Medical Loss Ratio rebate checks look good, but he 80/20 rule is actually driving healthcare costs up. If insurers are limited to making 20 percent of what they spend on their subscribers, they’re going to be consciously or unconsciously motivated to spend more.
BIDEN ADMINISTRATION SHOULD
RESCIND THE 80/20 RULE. IT DOES HARM
On the heels of the Biden
Administration issuing its interim
final rule related to the No Suprises
Act, I am urging the federal
government to take further action to
drive down healthcare costs.
The Administration should
consider rescinding the
80/20 Rule, also known as
the Medical Loss Ratio.
The company I founded, TALON,
already has clients in 49 states
who have turned to the company
to achieve compliance with both
the No Surprises Act and
Transparency in Coverage Rule.
app and related software
products were viewed as gold
standards by the government
as the Rule and Act were
Because it is clear the 80/20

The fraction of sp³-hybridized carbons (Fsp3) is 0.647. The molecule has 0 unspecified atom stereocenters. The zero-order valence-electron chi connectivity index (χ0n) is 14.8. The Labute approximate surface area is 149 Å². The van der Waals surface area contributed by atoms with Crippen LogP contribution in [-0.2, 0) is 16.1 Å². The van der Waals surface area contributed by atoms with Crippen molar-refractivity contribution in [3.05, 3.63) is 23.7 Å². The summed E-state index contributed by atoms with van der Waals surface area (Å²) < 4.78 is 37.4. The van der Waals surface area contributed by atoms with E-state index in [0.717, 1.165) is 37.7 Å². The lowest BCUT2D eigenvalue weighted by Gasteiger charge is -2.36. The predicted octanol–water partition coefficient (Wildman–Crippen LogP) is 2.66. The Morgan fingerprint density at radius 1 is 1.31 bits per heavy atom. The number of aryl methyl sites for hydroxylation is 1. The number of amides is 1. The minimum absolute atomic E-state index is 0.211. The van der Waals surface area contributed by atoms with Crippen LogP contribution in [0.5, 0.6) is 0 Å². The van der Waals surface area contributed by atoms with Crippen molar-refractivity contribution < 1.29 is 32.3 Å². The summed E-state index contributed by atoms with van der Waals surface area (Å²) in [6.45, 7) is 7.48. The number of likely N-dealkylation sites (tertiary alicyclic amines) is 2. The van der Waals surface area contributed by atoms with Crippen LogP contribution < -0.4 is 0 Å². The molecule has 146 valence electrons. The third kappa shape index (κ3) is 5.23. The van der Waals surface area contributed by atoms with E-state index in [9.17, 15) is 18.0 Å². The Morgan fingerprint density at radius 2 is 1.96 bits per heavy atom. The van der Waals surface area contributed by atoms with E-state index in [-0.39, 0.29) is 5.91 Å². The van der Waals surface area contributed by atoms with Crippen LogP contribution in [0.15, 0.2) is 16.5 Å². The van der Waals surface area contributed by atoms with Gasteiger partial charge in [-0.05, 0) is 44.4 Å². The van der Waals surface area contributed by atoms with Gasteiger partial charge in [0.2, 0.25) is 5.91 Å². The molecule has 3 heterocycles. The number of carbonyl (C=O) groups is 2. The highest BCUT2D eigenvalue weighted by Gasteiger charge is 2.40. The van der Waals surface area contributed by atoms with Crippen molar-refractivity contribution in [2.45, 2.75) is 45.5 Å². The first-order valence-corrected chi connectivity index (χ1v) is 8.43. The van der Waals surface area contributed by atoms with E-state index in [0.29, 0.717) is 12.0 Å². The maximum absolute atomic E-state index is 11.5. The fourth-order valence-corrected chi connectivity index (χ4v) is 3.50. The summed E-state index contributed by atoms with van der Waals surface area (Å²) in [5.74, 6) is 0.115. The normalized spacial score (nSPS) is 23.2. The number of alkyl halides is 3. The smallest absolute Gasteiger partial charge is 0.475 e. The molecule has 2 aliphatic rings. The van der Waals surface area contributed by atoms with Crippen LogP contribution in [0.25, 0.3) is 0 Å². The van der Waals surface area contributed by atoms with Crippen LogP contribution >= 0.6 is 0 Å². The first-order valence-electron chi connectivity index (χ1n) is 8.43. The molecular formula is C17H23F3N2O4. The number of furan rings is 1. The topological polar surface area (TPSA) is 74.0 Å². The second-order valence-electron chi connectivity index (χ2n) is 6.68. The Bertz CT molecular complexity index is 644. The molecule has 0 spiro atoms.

Rule actually incentivizes
insurers to waste subscriber
In simple terms, the 80/20 Rule
means that insurers must spend
80 percent of their revenue from
premiums to pay for the
healthcare of their subscribers.
Americans have received
rebate checks from their
health insurers when the
Medical Loss Ratio doesn't
"measure up" to the 80/20
Rebate checks look good, but when
Minnesota's former Senator Al
Franken championed them as part of
the Affordable Care Act, he didn't
think about how the 80/20 rule would
affect the psychology of health
The truly good news about the Biden
Administration issuing its interim final rule
related to the No Surprises Act and the prior
issuing by the Trump Administration of the
Transparency in Coverage Rule should be
accompanied by the President rescinding the
80/20 Rule by Executive Order.
The Biden Administration
would only further those
goals by surgically removing
the cancerous 80/20 Rule.
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